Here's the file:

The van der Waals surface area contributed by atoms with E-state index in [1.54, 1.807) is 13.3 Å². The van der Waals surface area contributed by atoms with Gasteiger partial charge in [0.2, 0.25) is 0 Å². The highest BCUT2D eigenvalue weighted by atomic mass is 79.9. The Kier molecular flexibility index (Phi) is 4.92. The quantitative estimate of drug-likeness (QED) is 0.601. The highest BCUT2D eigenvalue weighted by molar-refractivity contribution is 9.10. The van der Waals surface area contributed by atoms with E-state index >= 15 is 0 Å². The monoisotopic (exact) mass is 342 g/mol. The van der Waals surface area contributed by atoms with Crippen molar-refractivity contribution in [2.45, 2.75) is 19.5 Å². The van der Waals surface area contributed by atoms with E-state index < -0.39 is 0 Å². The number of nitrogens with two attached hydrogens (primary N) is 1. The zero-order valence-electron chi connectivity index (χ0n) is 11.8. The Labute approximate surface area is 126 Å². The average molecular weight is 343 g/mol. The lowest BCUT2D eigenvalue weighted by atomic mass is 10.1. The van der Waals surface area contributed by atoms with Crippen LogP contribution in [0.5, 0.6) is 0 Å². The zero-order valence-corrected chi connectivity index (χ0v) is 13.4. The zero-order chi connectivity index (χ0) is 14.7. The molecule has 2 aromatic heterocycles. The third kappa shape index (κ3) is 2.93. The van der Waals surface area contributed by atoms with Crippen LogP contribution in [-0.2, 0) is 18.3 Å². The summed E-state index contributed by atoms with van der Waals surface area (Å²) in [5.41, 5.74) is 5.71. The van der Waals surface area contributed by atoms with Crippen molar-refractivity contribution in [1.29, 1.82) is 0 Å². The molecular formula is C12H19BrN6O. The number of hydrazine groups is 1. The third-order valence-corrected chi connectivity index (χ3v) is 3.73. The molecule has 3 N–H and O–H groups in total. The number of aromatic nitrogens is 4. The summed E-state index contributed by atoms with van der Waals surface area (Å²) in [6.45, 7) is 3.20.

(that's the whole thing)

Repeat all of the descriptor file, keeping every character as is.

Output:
The van der Waals surface area contributed by atoms with E-state index in [1.54, 1.807) is 13.3 Å². The van der Waals surface area contributed by atoms with Gasteiger partial charge in [0.2, 0.25) is 0 Å². The highest BCUT2D eigenvalue weighted by atomic mass is 79.9. The Kier molecular flexibility index (Phi) is 4.92. The quantitative estimate of drug-likeness (QED) is 0.601. The highest BCUT2D eigenvalue weighted by molar-refractivity contribution is 9.10. The van der Waals surface area contributed by atoms with E-state index >= 15 is 0 Å². The monoisotopic (exact) mass is 342 g/mol. The van der Waals surface area contributed by atoms with Crippen molar-refractivity contribution in [2.45, 2.75) is 19.5 Å². The van der Waals surface area contributed by atoms with E-state index < -0.39 is 0 Å². The number of nitrogens with two attached hydrogens (primary N) is 1. The zero-order valence-electron chi connectivity index (χ0n) is 11.8. The Labute approximate surface area is 126 Å². The average molecular weight is 343 g/mol. The lowest BCUT2D eigenvalue weighted by atomic mass is 10.1. The van der Waals surface area contributed by atoms with Crippen LogP contribution in [0.5, 0.6) is 0 Å². The zero-order valence-corrected chi connectivity index (χ0v) is 13.4. The zero-order chi connectivity index (χ0) is 14.7. The molecule has 2 aromatic heterocycles. The third kappa shape index (κ3) is 2.93. The van der Waals surface area contributed by atoms with Crippen LogP contribution in [-0.2, 0) is 18.3 Å². The summed E-state index contributed by atoms with van der Waals surface area (Å²) in [5.41, 5.74) is 5.71. The van der Waals surface area contributed by atoms with Crippen molar-refractivity contribution in [1.29, 1.82) is 0 Å². The molecular formula is C12H19BrN6O. The number of hydrazine groups is 1. The third-order valence-corrected chi connectivity index (χ3v) is 3.73. The molecule has 3 N–H and O–H groups in total. The number of aromatic nitrogens is 4. The summed E-state index contributed by atoms with van der Waals surface area (Å²) in [6.45, 7) is 3.20.